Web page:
Asiatick Researches; Or, Transactions of the Society Instituted in Bengal, for Inquiring Into the History and Antiquities, the Arts, Sciences, and Literature, of Asia Volume 7

Asiatick Researches; Or, Transactions of the Society Instituted in Bengal, for Inquiring Into the History and Antiquities, the Arts, Sciences, and Literature, of Asia Volume 7

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This historic book may have numerous typos and missing text. Purchasers can usually download a free scanned copy of the original book (without typos) from the publisher. Not indexed. Not illustrated. 1803 edition. Excerpt: ...if tbe ceremony were not completed until night; or in case of exigency, whenever the priest approves, the nearest relation of the deceased takes up water in a new earthen jar, and returns to the town preceded by a person bearing a staff, and attended by the rest walking in procession, and led by the youngest. Going to the door of his own house, or to a place, of worship, or to some spot near water, he prepares the ground for the oblation of a funeral cake, by raising a small altar of earth, and marking lines on it as is practised for other oblations. Then taking a brush of cusd grass in his right hand, he washes therewith the ground, over which cusd grass is spread, saying, "such a one (naming the deceased, and the family from which he sprung)! may this oblation be acceptable to thee." Next, making a ball of three handfulls of boiled rice mixed with tilaft fruits of various sorts, honey, milk, butter, and similar things, such as sugar, roots, potherbs, &c. (or if that be impracticable with tila at least) he presents it on the spot he had purified, naming the deceased, and saying, "may this first funeral cake, which shall restore thy head, be acceptable to thee." Again purifying the spot in the same manner as before, and with the same words addressed to the deceased, he silently puts fragrant flowers, resin, a lighted lamp, betel leaves, and similar things, on the funeral cake, and then presents a woollen yarn, naming the deceased, and saying, "may this apparel, made of woollen yarn, be acceptable to thee." He next offers an earthen vessel full of tila and water near the funeral cake, and says, "may this vessel of tila and water be acceptable to thee." It is customary to set apart, on a leaf, ...show more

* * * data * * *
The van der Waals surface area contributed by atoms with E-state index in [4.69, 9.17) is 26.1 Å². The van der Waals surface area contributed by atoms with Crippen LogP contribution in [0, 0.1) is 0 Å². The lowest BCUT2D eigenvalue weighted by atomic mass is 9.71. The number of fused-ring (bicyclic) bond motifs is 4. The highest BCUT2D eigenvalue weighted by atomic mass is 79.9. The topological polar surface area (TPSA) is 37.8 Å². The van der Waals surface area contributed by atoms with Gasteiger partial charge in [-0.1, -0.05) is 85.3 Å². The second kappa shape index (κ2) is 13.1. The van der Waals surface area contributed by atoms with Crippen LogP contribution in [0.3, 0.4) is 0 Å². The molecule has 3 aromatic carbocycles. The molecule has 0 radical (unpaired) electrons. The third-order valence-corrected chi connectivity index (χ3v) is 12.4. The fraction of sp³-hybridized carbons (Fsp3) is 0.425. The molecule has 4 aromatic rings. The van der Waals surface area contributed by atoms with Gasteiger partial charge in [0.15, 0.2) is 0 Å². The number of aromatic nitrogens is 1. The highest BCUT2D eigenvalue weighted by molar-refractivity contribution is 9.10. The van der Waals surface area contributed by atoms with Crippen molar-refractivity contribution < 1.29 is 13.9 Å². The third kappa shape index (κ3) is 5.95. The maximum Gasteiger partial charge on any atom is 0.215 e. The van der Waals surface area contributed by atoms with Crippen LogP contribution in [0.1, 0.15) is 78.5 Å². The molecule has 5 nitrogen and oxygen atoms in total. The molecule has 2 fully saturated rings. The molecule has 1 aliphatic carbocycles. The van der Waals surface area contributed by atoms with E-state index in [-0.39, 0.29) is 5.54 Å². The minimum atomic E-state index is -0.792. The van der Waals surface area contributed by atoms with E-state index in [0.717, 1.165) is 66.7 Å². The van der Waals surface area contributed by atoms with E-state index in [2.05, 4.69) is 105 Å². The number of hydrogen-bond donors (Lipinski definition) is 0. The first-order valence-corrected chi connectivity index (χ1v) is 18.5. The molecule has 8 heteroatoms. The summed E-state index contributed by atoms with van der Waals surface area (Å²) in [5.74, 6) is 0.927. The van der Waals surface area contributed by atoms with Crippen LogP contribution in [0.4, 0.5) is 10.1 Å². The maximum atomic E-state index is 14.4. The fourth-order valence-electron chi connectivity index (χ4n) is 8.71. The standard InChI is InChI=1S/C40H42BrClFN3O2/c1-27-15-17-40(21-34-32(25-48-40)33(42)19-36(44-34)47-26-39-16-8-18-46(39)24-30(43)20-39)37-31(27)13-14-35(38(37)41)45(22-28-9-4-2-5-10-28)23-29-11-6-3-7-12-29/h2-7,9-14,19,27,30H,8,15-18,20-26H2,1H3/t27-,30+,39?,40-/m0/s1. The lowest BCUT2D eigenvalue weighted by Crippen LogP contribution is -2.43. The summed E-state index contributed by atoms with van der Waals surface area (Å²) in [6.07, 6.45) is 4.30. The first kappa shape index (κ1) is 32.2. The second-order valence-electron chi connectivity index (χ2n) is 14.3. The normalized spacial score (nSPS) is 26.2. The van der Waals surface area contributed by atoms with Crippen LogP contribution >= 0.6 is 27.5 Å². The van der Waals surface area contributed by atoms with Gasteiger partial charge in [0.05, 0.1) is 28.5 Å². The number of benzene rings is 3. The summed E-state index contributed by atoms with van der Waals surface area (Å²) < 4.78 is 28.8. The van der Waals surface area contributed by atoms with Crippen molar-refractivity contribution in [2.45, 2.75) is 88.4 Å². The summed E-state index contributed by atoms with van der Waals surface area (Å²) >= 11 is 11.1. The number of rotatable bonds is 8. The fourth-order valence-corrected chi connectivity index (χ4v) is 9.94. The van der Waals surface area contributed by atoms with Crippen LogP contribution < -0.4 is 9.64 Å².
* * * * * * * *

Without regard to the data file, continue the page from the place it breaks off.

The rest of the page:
Product details

  • Paperback | 152 pages
  • 189 x 246 x 8mm | 286g
  • Rarebooksclub.com
  • United States
  • English
  • black & white illustrations
  • 1236884450
  • 9781236884459